JUSTICE GINSBURG: Yes, the ruling about that surprised me. [Harris v. McRae — in 1980 the court upheld the Hyde Amendment, which forbids the use of Medicaid for abortions.] Frankly I had thought that at the time Roe was decided, there was concern about population growth and particularly growth in populations that we don’t want to have too many of. So that Roe was going to be then set up for Medicaid funding for abortion. Which some people felt would risk coercing women into having abortions when they didn’t really want them. But when the court decided McRae, the case came out the other way. And then I realized that my perception of it had been altogether wrong.
Q: When you say that reproductive rights need to be straightened out, what do you mean?
JUSTICE GINSBURG: The basic thing is that the government has no business making that choice for a woman.
I am grateful beyond words that she’s on the court.
In less august news, this article in The Washington Post points out a trend in teenagers hiring image consultants. I view this article with due scepticism of being a journamalism practitioner – three anecdotal stories equal not a national trend, except within a thousand-word feature – but it’s a topic that I had to think twice about. OTOH, I winced ever so slightly at this:
Even if the economy were booming, the idea of a teenager using an image consultant is perplexing, to say the least. But the trend has been taking hold among young girls who have been raised on a steady diet of pop culture, from “The Hills” to “Hannah Montana,” girls who are being shaped by an industry that trades in reinvention. In this week’s episode of Bravo’s reality drama “NYC Prep,” one teen client actually rebelled against her hectoring stylist, who declared items in the girl’s closet so “last season.”
I mean, yeah, reinvention is part and parcel of teenage years, but teenagers are supposed to be full of the time and self-absorption (I mean this in the nicest possible way) to reinvent themselves. I mean, I can’t tell you how many weekends I spent poring over the various offerings in the L’Oreal hair color line searching for the perfect hair color for the New Me. Why should I have handed this over to a paid professional a la Rachel Zoe?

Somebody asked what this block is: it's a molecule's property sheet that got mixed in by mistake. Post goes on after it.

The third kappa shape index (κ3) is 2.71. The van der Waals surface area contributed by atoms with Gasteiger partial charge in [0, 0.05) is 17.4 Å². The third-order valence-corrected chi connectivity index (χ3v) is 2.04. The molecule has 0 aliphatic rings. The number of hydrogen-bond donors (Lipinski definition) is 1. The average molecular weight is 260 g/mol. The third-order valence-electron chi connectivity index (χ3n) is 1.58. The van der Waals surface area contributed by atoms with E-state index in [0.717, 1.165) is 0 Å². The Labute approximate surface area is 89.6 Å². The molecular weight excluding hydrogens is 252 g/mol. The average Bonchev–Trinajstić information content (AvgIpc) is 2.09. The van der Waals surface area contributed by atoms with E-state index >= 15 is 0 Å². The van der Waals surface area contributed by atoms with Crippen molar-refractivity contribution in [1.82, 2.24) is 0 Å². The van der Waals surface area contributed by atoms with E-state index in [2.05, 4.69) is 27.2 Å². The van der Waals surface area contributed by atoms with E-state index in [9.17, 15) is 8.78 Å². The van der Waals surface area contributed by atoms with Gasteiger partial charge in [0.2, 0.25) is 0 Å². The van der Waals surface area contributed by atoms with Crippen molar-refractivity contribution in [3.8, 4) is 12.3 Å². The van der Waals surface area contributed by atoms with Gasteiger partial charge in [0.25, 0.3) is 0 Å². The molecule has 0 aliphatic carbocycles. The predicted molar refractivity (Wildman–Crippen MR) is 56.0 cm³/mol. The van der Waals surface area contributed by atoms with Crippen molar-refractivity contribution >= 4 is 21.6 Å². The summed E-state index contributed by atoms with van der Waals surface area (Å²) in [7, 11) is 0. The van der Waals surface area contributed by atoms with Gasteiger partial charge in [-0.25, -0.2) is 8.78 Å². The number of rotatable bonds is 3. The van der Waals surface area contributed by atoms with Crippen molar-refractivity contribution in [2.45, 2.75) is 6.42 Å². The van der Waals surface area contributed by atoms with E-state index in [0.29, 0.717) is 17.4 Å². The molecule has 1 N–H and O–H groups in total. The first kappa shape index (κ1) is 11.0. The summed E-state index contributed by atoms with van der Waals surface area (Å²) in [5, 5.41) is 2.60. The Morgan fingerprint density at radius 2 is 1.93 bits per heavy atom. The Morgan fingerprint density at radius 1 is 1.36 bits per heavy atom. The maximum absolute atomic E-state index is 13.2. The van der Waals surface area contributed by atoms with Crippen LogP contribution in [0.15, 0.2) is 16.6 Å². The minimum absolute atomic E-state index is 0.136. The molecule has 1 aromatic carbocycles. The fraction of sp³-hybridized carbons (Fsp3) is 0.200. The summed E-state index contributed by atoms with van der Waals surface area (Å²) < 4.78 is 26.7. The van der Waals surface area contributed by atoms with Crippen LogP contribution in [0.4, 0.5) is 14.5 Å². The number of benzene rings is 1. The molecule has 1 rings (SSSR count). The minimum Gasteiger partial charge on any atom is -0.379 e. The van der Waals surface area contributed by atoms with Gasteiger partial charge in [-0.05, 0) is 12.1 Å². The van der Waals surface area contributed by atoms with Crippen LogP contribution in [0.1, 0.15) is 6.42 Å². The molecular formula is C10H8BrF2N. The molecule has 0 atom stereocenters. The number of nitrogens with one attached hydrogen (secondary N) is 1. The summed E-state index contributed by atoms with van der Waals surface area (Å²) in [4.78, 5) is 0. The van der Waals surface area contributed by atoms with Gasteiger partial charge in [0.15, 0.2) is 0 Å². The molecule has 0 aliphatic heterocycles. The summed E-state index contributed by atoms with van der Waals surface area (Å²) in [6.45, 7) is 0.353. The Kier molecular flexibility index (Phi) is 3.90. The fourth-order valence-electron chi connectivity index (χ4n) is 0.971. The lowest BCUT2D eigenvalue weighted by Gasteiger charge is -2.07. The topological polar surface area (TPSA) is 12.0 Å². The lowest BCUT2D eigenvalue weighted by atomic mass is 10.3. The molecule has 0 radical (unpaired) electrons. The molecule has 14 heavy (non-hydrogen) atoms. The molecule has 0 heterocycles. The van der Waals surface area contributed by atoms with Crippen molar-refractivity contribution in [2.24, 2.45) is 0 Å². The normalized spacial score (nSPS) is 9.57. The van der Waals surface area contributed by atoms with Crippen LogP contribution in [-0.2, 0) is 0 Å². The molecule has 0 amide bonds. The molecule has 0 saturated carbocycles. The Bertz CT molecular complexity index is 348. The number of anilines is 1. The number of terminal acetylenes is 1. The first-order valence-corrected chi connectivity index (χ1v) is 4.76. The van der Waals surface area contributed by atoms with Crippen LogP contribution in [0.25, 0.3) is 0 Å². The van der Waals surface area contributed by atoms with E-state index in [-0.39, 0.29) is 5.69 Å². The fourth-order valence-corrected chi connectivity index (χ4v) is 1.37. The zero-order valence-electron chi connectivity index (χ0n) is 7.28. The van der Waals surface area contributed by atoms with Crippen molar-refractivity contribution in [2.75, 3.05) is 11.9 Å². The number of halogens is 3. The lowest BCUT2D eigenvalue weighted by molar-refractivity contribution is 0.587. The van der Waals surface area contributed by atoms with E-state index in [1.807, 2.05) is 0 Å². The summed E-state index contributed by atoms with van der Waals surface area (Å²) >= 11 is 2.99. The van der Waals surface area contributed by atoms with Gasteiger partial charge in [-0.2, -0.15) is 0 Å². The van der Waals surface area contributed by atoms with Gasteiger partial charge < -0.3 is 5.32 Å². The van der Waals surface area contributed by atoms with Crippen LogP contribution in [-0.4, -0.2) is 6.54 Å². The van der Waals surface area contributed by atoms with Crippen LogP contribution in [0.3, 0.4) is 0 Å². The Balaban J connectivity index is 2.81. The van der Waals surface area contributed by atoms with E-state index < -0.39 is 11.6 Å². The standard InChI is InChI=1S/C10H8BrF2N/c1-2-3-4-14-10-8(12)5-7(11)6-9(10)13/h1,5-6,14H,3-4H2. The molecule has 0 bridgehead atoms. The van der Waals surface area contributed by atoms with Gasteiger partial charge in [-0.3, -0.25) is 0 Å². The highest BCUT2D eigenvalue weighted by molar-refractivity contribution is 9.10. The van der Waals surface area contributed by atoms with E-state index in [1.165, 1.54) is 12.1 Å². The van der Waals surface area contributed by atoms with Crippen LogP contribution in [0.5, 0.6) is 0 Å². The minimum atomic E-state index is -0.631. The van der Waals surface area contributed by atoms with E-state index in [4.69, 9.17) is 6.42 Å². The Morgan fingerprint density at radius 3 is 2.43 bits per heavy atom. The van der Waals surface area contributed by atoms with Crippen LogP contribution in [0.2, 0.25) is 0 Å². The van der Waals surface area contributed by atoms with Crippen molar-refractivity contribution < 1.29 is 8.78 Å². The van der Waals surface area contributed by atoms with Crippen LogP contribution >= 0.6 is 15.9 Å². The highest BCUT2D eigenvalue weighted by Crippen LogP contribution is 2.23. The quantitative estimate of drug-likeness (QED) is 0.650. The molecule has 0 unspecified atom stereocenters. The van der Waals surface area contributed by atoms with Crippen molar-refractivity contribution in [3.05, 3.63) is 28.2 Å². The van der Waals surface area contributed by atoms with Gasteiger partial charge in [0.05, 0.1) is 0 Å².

OTOH, I have the accumulated evidence of years of school photos to show that some of my fashion decisions were … to say the least … sub-optimal. Case in point, my 6th grade school photos. I couldn’t understand why the clothes that I bought never yielded the desired end – instant coolness. Perhaps a few sessions with an image consultant would’ve helped me make some kinder choices. What say you?
And finally, ending on the frothiest note possible, Johnny Depp. I have cherished him since 21 Jump Street. Buthis hotness factor exceeds all measurable bounds when he does things for The Kids. Earlier in July, he revisited Great Ormond Street Hospital (a children’s hospital) in London and entertained sick kids again in full Jack Sparrow costume:
Johnny was so friendly with all the children on the ward and they absolutely loved his pirate outfit,“ a source told Wenn. “He spoke to lots of the youngsters and staff — and made their day by posing for pictures with them all.“
This was not the 46-year-old’s first encounter with the London-based children’s hospital. In 2007, daughter Lily-Rose was treated there for reported kidney failure, and in addition to donating his time, Johnny has given more than $1.5 million to the facility.